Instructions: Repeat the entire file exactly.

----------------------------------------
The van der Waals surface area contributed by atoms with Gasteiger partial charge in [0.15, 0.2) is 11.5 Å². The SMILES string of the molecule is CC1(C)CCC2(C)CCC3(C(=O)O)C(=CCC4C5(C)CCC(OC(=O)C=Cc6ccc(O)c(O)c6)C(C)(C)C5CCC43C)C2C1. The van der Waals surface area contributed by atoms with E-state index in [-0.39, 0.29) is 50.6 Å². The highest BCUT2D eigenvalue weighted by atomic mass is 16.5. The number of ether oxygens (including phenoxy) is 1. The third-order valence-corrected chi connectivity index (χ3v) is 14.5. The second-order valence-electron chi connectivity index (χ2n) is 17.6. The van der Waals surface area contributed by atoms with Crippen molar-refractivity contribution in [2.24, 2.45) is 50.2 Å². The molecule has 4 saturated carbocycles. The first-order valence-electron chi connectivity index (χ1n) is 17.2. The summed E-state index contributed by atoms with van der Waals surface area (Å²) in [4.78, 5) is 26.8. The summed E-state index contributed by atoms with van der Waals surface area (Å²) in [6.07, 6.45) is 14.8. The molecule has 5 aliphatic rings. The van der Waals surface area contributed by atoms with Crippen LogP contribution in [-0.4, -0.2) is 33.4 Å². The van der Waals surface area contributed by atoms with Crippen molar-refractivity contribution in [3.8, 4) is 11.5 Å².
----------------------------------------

The van der Waals surface area contributed by atoms with Gasteiger partial charge in [0.15, 0.2) is 11.5 Å². The SMILES string of the molecule is CC1(C)CCC2(C)CCC3(C(=O)O)C(=CCC4C5(C)CCC(OC(=O)C=Cc6ccc(O)c(O)c6)C(C)(C)C5CCC43C)C2C1. The van der Waals surface area contributed by atoms with E-state index in [-0.39, 0.29) is 50.6 Å². The highest BCUT2D eigenvalue weighted by atomic mass is 16.5. The number of ether oxygens (including phenoxy) is 1. The third-order valence-corrected chi connectivity index (χ3v) is 14.5. The second-order valence-electron chi connectivity index (χ2n) is 17.6. The van der Waals surface area contributed by atoms with Crippen molar-refractivity contribution in [2.24, 2.45) is 50.2 Å². The molecule has 4 saturated carbocycles. The first-order valence-electron chi connectivity index (χ1n) is 17.2. The summed E-state index contributed by atoms with van der Waals surface area (Å²) in [4.78, 5) is 26.8. The summed E-state index contributed by atoms with van der Waals surface area (Å²) in [6.07, 6.45) is 14.8. The molecule has 5 aliphatic rings. The van der Waals surface area contributed by atoms with Crippen LogP contribution in [-0.4, -0.2) is 33.4 Å². The van der Waals surface area contributed by atoms with Crippen molar-refractivity contribution in [3.8, 4) is 11.5 Å².